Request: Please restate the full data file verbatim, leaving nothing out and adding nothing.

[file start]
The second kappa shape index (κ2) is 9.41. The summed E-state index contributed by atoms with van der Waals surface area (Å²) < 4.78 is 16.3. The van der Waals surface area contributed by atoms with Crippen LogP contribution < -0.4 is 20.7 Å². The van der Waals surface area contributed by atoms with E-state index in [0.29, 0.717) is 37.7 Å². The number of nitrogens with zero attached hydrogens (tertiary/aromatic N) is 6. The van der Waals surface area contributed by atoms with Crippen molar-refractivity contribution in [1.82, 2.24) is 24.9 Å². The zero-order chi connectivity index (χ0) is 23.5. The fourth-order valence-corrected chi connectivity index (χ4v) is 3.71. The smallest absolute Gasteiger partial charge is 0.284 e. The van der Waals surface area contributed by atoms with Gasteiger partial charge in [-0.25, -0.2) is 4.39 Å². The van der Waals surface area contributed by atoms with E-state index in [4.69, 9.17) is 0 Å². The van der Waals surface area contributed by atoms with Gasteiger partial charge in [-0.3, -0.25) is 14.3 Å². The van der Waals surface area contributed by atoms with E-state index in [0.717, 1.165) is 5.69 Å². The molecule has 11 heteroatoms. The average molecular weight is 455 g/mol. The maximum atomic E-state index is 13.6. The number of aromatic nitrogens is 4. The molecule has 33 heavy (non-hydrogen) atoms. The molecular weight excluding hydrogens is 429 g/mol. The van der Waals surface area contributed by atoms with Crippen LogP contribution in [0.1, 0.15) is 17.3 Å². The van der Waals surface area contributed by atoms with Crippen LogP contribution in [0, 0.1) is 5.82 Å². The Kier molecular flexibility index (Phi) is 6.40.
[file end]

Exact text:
The second kappa shape index (κ2) is 9.41. The summed E-state index contributed by atoms with van der Waals surface area (Å²) < 4.78 is 16.3. The van der Waals surface area contributed by atoms with Crippen LogP contribution < -0.4 is 20.7 Å². The van der Waals surface area contributed by atoms with E-state index in [0.29, 0.717) is 37.7 Å². The number of nitrogens with zero attached hydrogens (tertiary/aromatic N) is 6. The van der Waals surface area contributed by atoms with Crippen molar-refractivity contribution in [1.82, 2.24) is 24.9 Å². The zero-order chi connectivity index (χ0) is 23.5. The fourth-order valence-corrected chi connectivity index (χ4v) is 3.71. The smallest absolute Gasteiger partial charge is 0.284 e. The van der Waals surface area contributed by atoms with Gasteiger partial charge in [-0.25, -0.2) is 4.39 Å². The van der Waals surface area contributed by atoms with E-state index in [4.69, 9.17) is 0 Å². The van der Waals surface area contributed by atoms with Gasteiger partial charge in [-0.3, -0.25) is 14.3 Å². The van der Waals surface area contributed by atoms with E-state index in [0.717, 1.165) is 5.69 Å². The molecule has 11 heteroatoms. The average molecular weight is 455 g/mol. The maximum atomic E-state index is 13.6. The number of aromatic nitrogens is 4. The molecule has 33 heavy (non-hydrogen) atoms. The molecular weight excluding hydrogens is 429 g/mol. The van der Waals surface area contributed by atoms with Crippen LogP contribution in [0.1, 0.15) is 17.3 Å². The van der Waals surface area contributed by atoms with Crippen LogP contribution in [0, 0.1) is 5.82 Å². The Kier molecular flexibility index (Phi) is 6.40.